A look back with meteorologist Jerome “Nick” Heffter
For NOAA’s 50th anniversary, we are highlighting oral history interviews from 24 employees --some retired, some still working -- who have made a mark on the agency. Oral historian Molly Graham walks us through their NOAA legacies and the life experiences that led them here.
Jerome “Nick” Heffter, a meteorologist and modeler with NOAA’s Air Resources Laboratory, was a pioneer in modeling the dispersion of nuclear radiation and other atmospheric pollutants during the Cold War era. Heffter started his career as a weather forecaster for the U.S. Air Force in Tripoli, Libya in the 1950s - where he reportedly observed the hottest temperature on record at the time - 136 degrees Fahrenheit. After he joined the U.S. Weather Bureau, the predecessor to NOAA’s National Weather Service, he helped forecast nuclear fallout trajectories during military weapons testing in the 1960s. He tracked the release of radiation from the Chernobyl and Three Mile Island events in the late 1970s and 1980s and then went on to lead NOAA’s program to model volcanic ash dispersion.
Heffter retired from NOAA in 1999 but continues to work as a contractor for NOAA Research in the Air Resources Laboratory verifying models in tracer experiments.
Hear a snippet of the interview recorded September 25, 2019:
[Editor’s note: this transcript has been edited for clarity and may deviate slightly from the audio.]
On becoming a meteorologist…
NH: If you wanted to stay out of the Korean War, you joined ROTC, and that was the thing to do. I was in the Air Force ROTC. Between my junior and senior year, I went to boot camp in Colorado. I managed up until that time to qualify in pilot training. Everybody who was in ROTC Air Force wanted to be pilots. Well, there were some who were observers, which was the other option. When I got out to boot camps, they gave me a couple of tests, regular tests. Then we went into a lab, and there was an eye test where you look into some machine with dots or little circles, three by three – depth of field, I guess. The guy said, “Now, which one is sticking out?” I said to him, “What do you mean, sticking out?” He said, “Which one comes out at you?” I said, “None of them do.” He said, “Okay.” So I was informed I could not be a pilot because I didn’t have depth of field. So I was going to fall back into the observer category. But, since it was the Korean War, the observer positions were all filled. So I had my choice. I went back to school, and some officer gave me my choice. He said, “Look, we can get you into the Army as a Second Lieutenant. You can graduate, go over to Korea, and probably go on the front lines. Or, we’ll send you to become a meteorologist, to grad school.” So, guess what I chose. That’s what got me into meteorology.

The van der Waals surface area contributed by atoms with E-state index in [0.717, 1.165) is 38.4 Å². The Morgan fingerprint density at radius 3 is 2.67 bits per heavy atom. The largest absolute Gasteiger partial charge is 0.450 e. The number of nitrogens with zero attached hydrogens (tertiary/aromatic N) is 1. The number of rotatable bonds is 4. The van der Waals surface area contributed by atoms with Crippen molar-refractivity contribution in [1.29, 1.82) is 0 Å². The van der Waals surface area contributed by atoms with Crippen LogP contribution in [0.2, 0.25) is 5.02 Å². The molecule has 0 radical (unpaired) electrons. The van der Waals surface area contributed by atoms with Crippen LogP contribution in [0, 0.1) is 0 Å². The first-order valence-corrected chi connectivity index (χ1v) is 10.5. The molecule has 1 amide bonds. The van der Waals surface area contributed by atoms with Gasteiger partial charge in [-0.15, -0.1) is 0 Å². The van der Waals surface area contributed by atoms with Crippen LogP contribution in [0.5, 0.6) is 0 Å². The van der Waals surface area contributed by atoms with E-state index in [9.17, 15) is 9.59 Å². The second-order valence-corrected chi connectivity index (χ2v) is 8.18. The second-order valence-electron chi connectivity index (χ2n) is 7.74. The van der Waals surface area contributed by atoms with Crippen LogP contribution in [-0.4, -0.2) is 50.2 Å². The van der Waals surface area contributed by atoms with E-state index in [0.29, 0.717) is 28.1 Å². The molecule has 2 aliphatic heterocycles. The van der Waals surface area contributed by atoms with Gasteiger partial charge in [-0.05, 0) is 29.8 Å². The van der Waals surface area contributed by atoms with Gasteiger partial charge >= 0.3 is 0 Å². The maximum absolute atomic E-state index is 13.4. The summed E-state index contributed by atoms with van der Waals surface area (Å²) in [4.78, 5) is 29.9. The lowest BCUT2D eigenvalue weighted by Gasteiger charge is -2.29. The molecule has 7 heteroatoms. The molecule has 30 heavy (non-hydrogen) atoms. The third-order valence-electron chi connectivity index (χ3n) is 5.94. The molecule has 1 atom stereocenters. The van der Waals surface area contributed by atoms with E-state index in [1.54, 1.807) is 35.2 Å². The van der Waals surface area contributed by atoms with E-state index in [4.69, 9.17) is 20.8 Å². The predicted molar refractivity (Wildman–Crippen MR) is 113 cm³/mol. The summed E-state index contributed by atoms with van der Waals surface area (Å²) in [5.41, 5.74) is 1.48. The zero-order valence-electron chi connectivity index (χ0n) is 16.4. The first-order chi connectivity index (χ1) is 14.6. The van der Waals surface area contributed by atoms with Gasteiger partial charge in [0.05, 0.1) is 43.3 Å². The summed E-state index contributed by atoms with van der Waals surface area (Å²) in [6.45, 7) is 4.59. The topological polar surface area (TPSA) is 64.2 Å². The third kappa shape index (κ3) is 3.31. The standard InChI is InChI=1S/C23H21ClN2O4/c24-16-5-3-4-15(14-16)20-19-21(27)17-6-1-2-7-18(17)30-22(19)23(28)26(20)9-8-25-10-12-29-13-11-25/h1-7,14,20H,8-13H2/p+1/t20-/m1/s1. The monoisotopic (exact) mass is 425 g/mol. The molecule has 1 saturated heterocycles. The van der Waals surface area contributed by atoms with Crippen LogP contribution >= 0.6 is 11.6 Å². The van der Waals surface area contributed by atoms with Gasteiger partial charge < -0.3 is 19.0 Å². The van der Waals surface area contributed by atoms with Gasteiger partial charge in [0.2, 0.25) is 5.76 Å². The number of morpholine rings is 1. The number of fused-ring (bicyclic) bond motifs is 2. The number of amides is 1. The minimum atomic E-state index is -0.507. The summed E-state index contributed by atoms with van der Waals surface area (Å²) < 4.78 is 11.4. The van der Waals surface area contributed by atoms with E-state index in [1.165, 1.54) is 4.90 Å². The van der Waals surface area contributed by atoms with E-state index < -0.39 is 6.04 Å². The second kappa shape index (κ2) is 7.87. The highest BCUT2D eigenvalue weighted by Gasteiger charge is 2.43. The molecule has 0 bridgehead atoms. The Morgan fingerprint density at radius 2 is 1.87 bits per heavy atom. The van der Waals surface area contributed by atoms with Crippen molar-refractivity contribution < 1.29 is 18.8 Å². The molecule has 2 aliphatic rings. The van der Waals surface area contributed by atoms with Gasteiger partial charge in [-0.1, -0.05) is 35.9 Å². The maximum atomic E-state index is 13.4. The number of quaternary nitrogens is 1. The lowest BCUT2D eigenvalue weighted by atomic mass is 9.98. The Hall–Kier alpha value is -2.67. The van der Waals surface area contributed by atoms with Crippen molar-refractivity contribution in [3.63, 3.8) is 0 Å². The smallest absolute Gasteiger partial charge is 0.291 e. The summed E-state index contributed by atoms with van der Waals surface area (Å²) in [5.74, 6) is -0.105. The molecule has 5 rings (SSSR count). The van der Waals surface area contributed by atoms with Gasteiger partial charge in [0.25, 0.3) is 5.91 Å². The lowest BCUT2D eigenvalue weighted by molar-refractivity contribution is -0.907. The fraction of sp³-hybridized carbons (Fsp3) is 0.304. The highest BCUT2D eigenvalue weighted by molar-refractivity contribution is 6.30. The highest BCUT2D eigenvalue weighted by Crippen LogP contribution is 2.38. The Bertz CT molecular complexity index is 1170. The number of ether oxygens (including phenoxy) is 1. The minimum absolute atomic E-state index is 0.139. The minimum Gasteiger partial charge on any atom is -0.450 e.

On starting the volcanic ash modeling program….
NH: The volcanic ash [program] has a long, interesting history. The thing that started it all was Mount St. Helens, which was in 1980. It was a major disaster. That really was the start of the volcanic ash work.
It was discovered that aircraft engines, whether they were propeller or jet, did not take well to volcanic ash. The ash itself is made up of very small particulate, sharp like razor blades. What they did was they got into the engines and coated out on the engines, and the engines then would stop. If you’re in the air, this is not so good.
At that time, they realized that they had to initiate some kind of a [response] program. So there was an MoU [memorandum of understanding] that was put out to develop a program for volcanic ash and aircraft safety. I was put on the board of that. There were several of us that ran that program in conjunction with the airlines and NOAA and the FAA. We spent a lot of time developing procedures [on] how we would get information to the airlines about the movement of volcanic ash, as it would affect aircraft flight operations.
That program started about 1980, and it took us roughly nine years to get that implemented! It had to be implemented through the FAA – it was very complex. It required a lot of different agencies and people to be involved. Then it had to be available on an emergency basis. So they needed something that could be presented. Not only the work itself but a way to get that work to pilots or to agencies that could then transmit the information to pilots that were going to be flying.
I developed what I called VAFTAD, which was the Volcanic Ash Forecast Transport and Dispersion model. We knew how to do it because we had great trajectory programs at that time. We could run them at kinds of levels and do anything you wanted with them – backwards, forwards. This was, of course, just forwards. But the problem was how to get that information to the pilots or to whoever would get it to the pilots, and what the pilots would understand from it. They had to know what was going on. There were no procedures; there were no little bugs with feelers. So I developed a series of panels that could be sent out over facsimile at the time.
We spent a lot of time [on this]. I would develop something and send it off, let the people look at it, then make comments – different panels, different times, the things that they might be interested in – look at the total cloud going out, look at just the lower parts of the cloud, the upper parts, the mushroom section – these volcanic ash eruptions look a little bit like nuclear clouds. We finally got a product that we got running operationally, got it out, and I think running on fax something like that just months before the [Mount] Redoubt [eruption].